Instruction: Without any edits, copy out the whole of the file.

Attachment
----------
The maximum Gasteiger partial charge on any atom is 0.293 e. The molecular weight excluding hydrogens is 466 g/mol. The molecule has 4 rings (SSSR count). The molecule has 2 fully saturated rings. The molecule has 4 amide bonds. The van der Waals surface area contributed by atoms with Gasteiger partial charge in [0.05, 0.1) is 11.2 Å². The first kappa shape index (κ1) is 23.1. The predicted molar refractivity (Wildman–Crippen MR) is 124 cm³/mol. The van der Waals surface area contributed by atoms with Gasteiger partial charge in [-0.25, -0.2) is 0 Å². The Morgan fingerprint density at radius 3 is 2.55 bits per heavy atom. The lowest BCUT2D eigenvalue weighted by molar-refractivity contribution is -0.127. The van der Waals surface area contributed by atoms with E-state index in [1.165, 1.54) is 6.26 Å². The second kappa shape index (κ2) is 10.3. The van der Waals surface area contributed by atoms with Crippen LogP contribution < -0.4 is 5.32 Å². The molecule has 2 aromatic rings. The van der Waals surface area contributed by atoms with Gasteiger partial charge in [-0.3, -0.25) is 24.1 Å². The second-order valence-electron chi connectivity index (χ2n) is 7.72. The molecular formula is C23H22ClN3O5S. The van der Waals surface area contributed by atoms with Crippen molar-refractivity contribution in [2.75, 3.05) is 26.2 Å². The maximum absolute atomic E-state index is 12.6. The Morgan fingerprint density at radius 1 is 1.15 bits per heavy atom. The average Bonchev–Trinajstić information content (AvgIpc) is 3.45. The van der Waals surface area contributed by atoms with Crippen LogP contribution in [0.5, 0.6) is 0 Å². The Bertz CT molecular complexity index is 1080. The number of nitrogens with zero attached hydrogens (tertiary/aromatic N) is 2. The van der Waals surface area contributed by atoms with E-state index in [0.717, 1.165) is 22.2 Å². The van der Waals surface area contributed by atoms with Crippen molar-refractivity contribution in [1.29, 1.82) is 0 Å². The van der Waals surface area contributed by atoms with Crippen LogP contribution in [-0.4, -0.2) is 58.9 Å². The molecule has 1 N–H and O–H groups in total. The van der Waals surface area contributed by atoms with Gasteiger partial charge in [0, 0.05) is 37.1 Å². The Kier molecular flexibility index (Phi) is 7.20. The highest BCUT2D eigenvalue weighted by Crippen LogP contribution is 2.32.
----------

The maximum Gasteiger partial charge on any atom is 0.293 e. The molecular weight excluding hydrogens is 466 g/mol. The molecule has 4 rings (SSSR count). The molecule has 2 fully saturated rings. The molecule has 4 amide bonds. The van der Waals surface area contributed by atoms with Gasteiger partial charge in [0.05, 0.1) is 11.2 Å². The first kappa shape index (κ1) is 23.1. The predicted molar refractivity (Wildman–Crippen MR) is 124 cm³/mol. The van der Waals surface area contributed by atoms with Gasteiger partial charge in [-0.25, -0.2) is 0 Å². The Morgan fingerprint density at radius 3 is 2.55 bits per heavy atom. The lowest BCUT2D eigenvalue weighted by molar-refractivity contribution is -0.127. The van der Waals surface area contributed by atoms with E-state index in [1.165, 1.54) is 6.26 Å². The second kappa shape index (κ2) is 10.3. The van der Waals surface area contributed by atoms with Crippen LogP contribution < -0.4 is 5.32 Å². The molecule has 2 aromatic rings. The van der Waals surface area contributed by atoms with Gasteiger partial charge in [-0.3, -0.25) is 24.1 Å². The second-order valence-electron chi connectivity index (χ2n) is 7.72. The molecular formula is C23H22ClN3O5S. The van der Waals surface area contributed by atoms with Crippen molar-refractivity contribution in [2.75, 3.05) is 26.2 Å². The maximum absolute atomic E-state index is 12.6. The Morgan fingerprint density at radius 1 is 1.15 bits per heavy atom. The average Bonchev–Trinajstić information content (AvgIpc) is 3.45. The van der Waals surface area contributed by atoms with Crippen LogP contribution in [0.5, 0.6) is 0 Å². The Bertz CT molecular complexity index is 1080. The number of nitrogens with zero attached hydrogens (tertiary/aromatic N) is 2. The van der Waals surface area contributed by atoms with E-state index in [0.717, 1.165) is 22.2 Å². The van der Waals surface area contributed by atoms with Crippen molar-refractivity contribution in [1.29, 1.82) is 0 Å². The van der Waals surface area contributed by atoms with Crippen LogP contribution in [-0.4, -0.2) is 58.9 Å². The molecule has 1 N–H and O–H groups in total. The van der Waals surface area contributed by atoms with Gasteiger partial charge in [0, 0.05) is 37.1 Å². The Kier molecular flexibility index (Phi) is 7.20. The highest BCUT2D eigenvalue weighted by Crippen LogP contribution is 2.32.